I hardly ever heard about the Nagô, the Afro-Brazilians, and the Lukumí, the Afro-Cubans, who returned back to West Africa. The idea that the Yorùbá people share one identity is strongly related to the transatlantic experience of the slave trade and the returnees’ influence in the homeland. This story contributes a lot to the classical discussions of what is ‘Original-Yorùbá’ and what a diaspora invention - as not even the word ‘Yorùbá’ is of ‘Yorùbá’ origin itself. I summed up the basic facts.
Peruvian shamanic whistling vessels. Being made out of clay archaeologists first thought these beautiful, ceramic sculptures were water bottles or toys until an amateur anthropologist explored their ritual use. One can just blow into the vessel but when water is added in one of the chambers and the vessel is rocked back and forth the shifting air creates an interesting sound pattern. [more inside]
Frozen Dreams: Russia's Arctic obsession (16 min.) is a Financial Times video feature about Russian Federation preparations to take advantage of the Northern Sea Route opening up along its Arctic coast, which may at some point offer a preferable path for global shipping between the Atlantic region and East Asia, in comparison with the conventional route through the Mediterranean, Suez Canal, and Indian Ocean. [more inside]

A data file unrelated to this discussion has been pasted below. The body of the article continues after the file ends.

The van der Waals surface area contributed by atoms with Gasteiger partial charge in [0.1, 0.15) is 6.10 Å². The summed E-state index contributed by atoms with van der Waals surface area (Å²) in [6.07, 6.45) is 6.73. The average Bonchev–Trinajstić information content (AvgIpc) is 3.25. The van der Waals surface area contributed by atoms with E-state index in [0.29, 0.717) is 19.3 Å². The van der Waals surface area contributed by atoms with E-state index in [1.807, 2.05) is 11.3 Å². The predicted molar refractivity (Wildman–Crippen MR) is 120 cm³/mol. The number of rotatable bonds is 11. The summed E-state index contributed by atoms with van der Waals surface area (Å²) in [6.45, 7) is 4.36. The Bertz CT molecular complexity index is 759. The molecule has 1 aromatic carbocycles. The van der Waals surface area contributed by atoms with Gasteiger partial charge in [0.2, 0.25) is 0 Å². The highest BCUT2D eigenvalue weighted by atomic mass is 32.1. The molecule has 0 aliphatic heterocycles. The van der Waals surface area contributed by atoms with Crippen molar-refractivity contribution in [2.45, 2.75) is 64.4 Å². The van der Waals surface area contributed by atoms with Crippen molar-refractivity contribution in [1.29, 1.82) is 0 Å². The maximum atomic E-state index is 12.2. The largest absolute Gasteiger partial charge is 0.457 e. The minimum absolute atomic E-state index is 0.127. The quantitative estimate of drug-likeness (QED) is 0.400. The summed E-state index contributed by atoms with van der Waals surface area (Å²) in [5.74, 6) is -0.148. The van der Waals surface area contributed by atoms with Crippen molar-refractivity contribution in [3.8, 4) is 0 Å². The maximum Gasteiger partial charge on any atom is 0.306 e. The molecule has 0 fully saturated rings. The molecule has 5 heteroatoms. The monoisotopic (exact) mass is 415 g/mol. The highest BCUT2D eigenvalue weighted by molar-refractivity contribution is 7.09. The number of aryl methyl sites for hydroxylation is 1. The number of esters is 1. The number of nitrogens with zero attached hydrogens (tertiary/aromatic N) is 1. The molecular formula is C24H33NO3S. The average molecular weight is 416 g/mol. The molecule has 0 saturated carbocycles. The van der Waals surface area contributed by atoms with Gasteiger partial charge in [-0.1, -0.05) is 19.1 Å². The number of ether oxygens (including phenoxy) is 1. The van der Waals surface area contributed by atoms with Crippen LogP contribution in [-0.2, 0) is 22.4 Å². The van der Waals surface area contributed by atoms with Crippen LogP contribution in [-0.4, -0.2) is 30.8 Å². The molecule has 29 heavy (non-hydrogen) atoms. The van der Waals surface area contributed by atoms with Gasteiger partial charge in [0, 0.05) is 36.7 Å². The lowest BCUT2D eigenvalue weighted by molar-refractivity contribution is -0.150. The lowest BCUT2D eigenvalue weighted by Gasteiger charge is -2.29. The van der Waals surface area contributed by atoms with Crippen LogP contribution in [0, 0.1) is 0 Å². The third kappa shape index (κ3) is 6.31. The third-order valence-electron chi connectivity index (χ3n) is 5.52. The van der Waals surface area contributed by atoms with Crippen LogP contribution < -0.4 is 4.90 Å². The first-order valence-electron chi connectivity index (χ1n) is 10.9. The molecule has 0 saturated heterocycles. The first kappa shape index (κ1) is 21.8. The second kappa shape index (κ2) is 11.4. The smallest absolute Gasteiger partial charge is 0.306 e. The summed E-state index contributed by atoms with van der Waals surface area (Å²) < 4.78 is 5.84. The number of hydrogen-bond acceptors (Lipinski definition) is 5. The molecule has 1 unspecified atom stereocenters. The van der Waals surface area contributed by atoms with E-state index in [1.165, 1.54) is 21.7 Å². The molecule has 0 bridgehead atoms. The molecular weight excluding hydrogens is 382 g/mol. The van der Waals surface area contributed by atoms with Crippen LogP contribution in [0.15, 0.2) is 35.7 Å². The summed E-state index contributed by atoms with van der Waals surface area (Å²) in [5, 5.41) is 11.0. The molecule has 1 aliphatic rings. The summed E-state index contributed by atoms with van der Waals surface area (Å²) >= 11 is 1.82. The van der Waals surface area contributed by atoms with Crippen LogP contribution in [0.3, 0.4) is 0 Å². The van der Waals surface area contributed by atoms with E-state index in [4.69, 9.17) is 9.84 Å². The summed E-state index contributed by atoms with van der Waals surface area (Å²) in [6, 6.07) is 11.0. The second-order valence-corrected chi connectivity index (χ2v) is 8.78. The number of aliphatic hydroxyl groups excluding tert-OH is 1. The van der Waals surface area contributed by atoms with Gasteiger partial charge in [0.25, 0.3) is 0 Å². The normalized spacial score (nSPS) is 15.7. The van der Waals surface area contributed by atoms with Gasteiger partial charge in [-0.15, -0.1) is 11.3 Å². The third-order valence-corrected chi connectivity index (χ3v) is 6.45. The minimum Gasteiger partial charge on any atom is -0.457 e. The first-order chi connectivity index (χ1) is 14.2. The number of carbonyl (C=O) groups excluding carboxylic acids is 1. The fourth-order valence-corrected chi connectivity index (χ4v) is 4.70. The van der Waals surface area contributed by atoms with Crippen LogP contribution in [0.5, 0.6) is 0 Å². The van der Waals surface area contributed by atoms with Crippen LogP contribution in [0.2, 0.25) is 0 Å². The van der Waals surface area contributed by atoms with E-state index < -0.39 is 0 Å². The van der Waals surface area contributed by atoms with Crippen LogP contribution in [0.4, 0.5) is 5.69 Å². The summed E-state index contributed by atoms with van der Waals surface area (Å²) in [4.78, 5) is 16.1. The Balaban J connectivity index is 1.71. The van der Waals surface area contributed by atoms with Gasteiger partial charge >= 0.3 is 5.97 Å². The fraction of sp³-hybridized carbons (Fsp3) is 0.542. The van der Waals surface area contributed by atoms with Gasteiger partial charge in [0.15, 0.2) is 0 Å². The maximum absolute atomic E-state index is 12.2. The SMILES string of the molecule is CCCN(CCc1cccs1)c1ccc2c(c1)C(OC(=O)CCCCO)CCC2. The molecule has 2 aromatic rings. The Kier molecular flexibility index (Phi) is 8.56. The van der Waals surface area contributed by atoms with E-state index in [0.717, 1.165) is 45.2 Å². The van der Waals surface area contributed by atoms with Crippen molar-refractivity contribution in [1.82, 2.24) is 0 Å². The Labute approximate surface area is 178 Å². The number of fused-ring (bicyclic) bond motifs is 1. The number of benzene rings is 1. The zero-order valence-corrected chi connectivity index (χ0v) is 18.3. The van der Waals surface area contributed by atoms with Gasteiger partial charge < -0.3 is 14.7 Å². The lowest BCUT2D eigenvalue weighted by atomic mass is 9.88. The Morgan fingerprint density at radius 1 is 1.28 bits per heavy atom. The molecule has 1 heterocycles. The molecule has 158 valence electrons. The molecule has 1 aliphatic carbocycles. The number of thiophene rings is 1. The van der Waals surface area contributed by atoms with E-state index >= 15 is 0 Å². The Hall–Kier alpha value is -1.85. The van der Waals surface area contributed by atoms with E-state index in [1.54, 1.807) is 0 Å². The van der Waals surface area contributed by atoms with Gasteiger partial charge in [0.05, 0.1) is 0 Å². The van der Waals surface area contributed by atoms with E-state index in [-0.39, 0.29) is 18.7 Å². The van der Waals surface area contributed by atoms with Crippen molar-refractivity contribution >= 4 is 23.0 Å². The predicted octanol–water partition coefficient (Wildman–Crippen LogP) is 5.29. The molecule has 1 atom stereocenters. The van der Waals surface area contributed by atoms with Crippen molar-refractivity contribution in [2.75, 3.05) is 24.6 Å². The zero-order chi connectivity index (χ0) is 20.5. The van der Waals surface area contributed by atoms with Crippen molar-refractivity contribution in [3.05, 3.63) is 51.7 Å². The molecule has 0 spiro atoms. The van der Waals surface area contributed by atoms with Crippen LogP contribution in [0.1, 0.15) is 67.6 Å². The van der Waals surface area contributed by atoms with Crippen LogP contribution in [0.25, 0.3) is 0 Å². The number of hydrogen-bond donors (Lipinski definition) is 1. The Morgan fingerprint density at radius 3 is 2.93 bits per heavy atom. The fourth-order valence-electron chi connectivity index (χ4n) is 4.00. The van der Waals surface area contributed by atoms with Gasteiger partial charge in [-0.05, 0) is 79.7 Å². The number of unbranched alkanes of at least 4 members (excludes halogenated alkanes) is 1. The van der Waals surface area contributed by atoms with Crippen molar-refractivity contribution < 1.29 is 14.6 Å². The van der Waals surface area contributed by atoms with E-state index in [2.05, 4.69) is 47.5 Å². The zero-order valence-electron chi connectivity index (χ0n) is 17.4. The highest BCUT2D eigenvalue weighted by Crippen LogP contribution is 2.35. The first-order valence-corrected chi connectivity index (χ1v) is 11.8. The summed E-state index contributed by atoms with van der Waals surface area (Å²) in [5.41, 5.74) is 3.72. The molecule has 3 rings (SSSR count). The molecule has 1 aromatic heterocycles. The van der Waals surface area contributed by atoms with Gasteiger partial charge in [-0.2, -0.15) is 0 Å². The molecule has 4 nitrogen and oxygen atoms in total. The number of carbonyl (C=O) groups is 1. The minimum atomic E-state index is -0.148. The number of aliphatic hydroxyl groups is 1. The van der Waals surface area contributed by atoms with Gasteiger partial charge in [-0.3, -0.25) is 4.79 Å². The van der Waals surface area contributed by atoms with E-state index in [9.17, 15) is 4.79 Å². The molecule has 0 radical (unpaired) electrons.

A 600-Year-Old Oak Tree Finally Succumbs [The New York Times] “The locals say that George Washington and the Marquis de Lafayette — the Frenchman who bankrolled the American patriots with cold, hard cash — picnicked in the shade it provided. Rank-and-file soldiers are said to have rested under it, gathering strength before going on to beat the redcoats. It is a huge oak tree, now estimated to be 600 years old. Arborists such as Rob Gillies consider it one of the oldest in North America. It is a local landmark, right there in the cemetery of the Basking Ridge Presbyterian Church. On Thursday, Mr. Gillies sliced into it with a chain saw.”